What is BirdDog?
BirdDog is an experiment to see what happens when a journalist with a penchant for chasing issues launches a platform to identify and understand the issues unfolding in every corner of Tennessee.
How people live today resembles almost nothing from the past. Technology is changing the world at a faster pace than ever before — and with that will come opportunity and, most likely, pain.
Yet, there’s a shrinking press corps birddogging the currents that are reshaping communities and societies. Tennessee has not been immune.
There need to be more journalists, platforms and models. Not fewer.
BirdDog is designed to offer thoughtful and analytical reporting; to be more “slow news” — a concept borrowed from the slow food movement to eat consciously and locally.
At the outset, BirdDog will take a loose approach to covering health care that encompasses how changes to the economy, work and technology impact the ways people access care.
It’ll run on a cycle with fresh pieces of varying lengths and formats on Sunday, Monday and Wednesday.
It’s not enough to simply read about the issues, ideas and policies affecting our state. We must engage as informed Tennesseans. Look for BirdDog to offer opportunities to meet with industry leaders and like-minded individuals through salons and other idea exchanges.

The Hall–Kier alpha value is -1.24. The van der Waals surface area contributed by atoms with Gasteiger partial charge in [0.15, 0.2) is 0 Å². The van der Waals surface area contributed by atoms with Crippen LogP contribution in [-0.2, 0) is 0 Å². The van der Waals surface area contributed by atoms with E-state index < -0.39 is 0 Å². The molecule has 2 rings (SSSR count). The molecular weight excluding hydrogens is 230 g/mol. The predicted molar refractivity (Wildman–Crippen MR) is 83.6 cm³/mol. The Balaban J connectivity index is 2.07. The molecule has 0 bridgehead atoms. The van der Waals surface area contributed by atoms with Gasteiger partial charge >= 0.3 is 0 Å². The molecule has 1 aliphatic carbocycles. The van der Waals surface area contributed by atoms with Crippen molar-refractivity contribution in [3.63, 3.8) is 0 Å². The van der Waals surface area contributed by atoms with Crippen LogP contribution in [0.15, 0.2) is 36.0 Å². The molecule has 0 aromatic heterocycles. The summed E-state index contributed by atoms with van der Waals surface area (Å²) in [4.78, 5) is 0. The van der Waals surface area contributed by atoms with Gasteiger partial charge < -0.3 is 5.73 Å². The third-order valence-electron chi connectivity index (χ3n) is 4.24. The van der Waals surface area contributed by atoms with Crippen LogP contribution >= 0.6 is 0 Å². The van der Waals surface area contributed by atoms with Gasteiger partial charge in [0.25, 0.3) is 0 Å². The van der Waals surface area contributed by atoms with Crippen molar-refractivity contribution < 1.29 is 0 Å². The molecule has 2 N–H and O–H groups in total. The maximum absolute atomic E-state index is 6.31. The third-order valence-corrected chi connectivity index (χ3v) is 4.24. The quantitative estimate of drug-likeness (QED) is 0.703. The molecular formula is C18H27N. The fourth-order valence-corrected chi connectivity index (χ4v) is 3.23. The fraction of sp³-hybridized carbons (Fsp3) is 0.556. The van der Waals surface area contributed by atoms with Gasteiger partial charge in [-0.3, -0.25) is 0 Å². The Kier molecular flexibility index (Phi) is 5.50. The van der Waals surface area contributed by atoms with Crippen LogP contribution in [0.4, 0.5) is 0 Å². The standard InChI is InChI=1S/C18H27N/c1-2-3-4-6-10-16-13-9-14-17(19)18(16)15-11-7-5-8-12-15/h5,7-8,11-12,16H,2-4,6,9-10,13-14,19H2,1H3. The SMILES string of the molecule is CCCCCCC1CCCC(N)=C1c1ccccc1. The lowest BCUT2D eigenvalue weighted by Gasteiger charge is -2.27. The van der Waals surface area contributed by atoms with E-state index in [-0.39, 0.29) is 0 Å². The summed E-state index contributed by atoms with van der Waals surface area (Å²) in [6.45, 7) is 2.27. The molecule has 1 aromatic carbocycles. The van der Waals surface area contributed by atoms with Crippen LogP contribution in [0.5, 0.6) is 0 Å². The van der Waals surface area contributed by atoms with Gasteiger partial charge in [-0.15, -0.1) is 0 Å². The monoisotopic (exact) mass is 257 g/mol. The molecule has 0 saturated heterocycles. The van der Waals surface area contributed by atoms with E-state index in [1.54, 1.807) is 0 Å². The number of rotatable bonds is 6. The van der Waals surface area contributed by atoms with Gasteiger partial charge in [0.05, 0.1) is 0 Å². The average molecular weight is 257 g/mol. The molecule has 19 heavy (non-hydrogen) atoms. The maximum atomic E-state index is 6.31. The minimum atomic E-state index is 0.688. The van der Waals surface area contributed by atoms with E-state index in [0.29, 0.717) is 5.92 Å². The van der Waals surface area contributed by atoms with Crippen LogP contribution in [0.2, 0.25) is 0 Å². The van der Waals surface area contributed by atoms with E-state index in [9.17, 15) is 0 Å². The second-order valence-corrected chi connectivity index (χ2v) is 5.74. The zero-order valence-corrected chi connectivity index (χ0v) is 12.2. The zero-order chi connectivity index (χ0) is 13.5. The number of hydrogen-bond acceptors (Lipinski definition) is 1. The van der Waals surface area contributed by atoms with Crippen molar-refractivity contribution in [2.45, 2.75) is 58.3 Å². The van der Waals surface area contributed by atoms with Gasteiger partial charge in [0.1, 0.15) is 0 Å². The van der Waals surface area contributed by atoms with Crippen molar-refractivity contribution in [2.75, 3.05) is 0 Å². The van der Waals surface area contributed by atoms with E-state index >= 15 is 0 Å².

Over the next few months, this will be a one-woman shop with the potential for expansion on the horizon. I envision a variety of paths forward, but on any route, its viability depends on whether people read and support it.
I want to connect the dots so that wonky becomes interesting and nerdy is cool. If that’s interesting to you, then think of BirdDog as a living and breathing entity that is as much yours as it is mine.
The “Welcome” post from March 21, 2018.
Introducing the next phase of BirdDog from June 17, 2018.
About Holly Fletcher
A journalist who has made a career out of covering the issues underpinning how a society moves and functions: health care, power and renewables, corporate finance, infrastructure and how shifts in technology and the economy are re-shaping communities.
The goal of BirdDog is to establish a sustainable medium to cover the obstacles and challenges facing people, particularly Tennesseans.
Previously, I covered health care policy and business for The Tennessean. Prior to that I covered M&A and project finance in the power, utility and renewable energy sector in the Americas for Power Finance & Risk in New York City.
I grew up in Springfield, Tennessee, before moving to Boston to attend Northeastern University. Graduate school took me to the Columbia University School of Journalism in NYC.
I have a few interests outside of journalism — namely Finnish design house Marimekko, sustainable design, nationalism, crossword puzzles, scones, unsweetened iced tea and cats.
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